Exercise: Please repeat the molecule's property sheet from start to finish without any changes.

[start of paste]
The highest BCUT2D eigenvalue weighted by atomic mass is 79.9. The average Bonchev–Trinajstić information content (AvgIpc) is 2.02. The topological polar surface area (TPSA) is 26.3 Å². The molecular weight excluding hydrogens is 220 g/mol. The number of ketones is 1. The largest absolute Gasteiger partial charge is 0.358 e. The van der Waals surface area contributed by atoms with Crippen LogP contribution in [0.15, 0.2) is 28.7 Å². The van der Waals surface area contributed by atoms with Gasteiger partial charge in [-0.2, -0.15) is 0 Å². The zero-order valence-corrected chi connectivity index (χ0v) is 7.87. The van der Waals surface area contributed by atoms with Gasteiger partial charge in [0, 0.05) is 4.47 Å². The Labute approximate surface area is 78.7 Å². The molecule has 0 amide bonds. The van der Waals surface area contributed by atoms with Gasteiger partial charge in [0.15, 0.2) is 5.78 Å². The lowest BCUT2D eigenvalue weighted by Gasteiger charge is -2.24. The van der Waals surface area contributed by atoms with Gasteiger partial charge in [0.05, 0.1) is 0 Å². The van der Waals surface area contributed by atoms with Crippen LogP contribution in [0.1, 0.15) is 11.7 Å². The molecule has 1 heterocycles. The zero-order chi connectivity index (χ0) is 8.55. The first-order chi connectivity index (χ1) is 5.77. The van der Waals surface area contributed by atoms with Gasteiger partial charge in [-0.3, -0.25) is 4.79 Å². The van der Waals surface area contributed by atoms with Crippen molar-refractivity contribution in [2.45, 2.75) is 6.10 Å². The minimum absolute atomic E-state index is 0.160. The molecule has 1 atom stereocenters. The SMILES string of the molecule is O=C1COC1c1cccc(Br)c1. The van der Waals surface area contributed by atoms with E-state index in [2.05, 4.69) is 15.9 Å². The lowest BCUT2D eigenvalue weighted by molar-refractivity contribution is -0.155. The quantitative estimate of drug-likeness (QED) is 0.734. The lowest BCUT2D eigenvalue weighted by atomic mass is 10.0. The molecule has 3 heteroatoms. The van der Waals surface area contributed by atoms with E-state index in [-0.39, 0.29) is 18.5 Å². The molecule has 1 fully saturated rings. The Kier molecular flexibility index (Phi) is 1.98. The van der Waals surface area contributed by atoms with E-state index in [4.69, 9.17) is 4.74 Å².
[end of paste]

The highest BCUT2D eigenvalue weighted by atomic mass is 79.9. The average Bonchev–Trinajstić information content (AvgIpc) is 2.02. The topological polar surface area (TPSA) is 26.3 Å². The molecular weight excluding hydrogens is 220 g/mol. The number of ketones is 1. The largest absolute Gasteiger partial charge is 0.358 e. The van der Waals surface area contributed by atoms with Crippen LogP contribution in [0.15, 0.2) is 28.7 Å². The van der Waals surface area contributed by atoms with Gasteiger partial charge in [-0.2, -0.15) is 0 Å². The zero-order valence-corrected chi connectivity index (χ0v) is 7.87. The van der Waals surface area contributed by atoms with Gasteiger partial charge in [0, 0.05) is 4.47 Å². The Labute approximate surface area is 78.7 Å². The molecule has 0 amide bonds. The van der Waals surface area contributed by atoms with Gasteiger partial charge in [0.15, 0.2) is 5.78 Å². The lowest BCUT2D eigenvalue weighted by Gasteiger charge is -2.24. The van der Waals surface area contributed by atoms with Gasteiger partial charge in [0.05, 0.1) is 0 Å². The van der Waals surface area contributed by atoms with Crippen LogP contribution in [0.1, 0.15) is 11.7 Å². The molecule has 1 heterocycles. The zero-order chi connectivity index (χ0) is 8.55. The first-order chi connectivity index (χ1) is 5.77. The van der Waals surface area contributed by atoms with Gasteiger partial charge in [-0.3, -0.25) is 4.79 Å². The van der Waals surface area contributed by atoms with Crippen molar-refractivity contribution in [2.45, 2.75) is 6.10 Å². The minimum absolute atomic E-state index is 0.160. The molecule has 1 atom stereocenters. The SMILES string of the molecule is O=C1COC1c1cccc(Br)c1. The van der Waals surface area contributed by atoms with E-state index in [2.05, 4.69) is 15.9 Å². The lowest BCUT2D eigenvalue weighted by molar-refractivity contribution is -0.155. The quantitative estimate of drug-likeness (QED) is 0.734. The lowest BCUT2D eigenvalue weighted by atomic mass is 10.0. The molecule has 3 heteroatoms. The van der Waals surface area contributed by atoms with E-state index in [-0.39, 0.29) is 18.5 Å². The molecule has 1 fully saturated rings. The Kier molecular flexibility index (Phi) is 1.98. The van der Waals surface area contributed by atoms with E-state index in [4.69, 9.17) is 4.74 Å².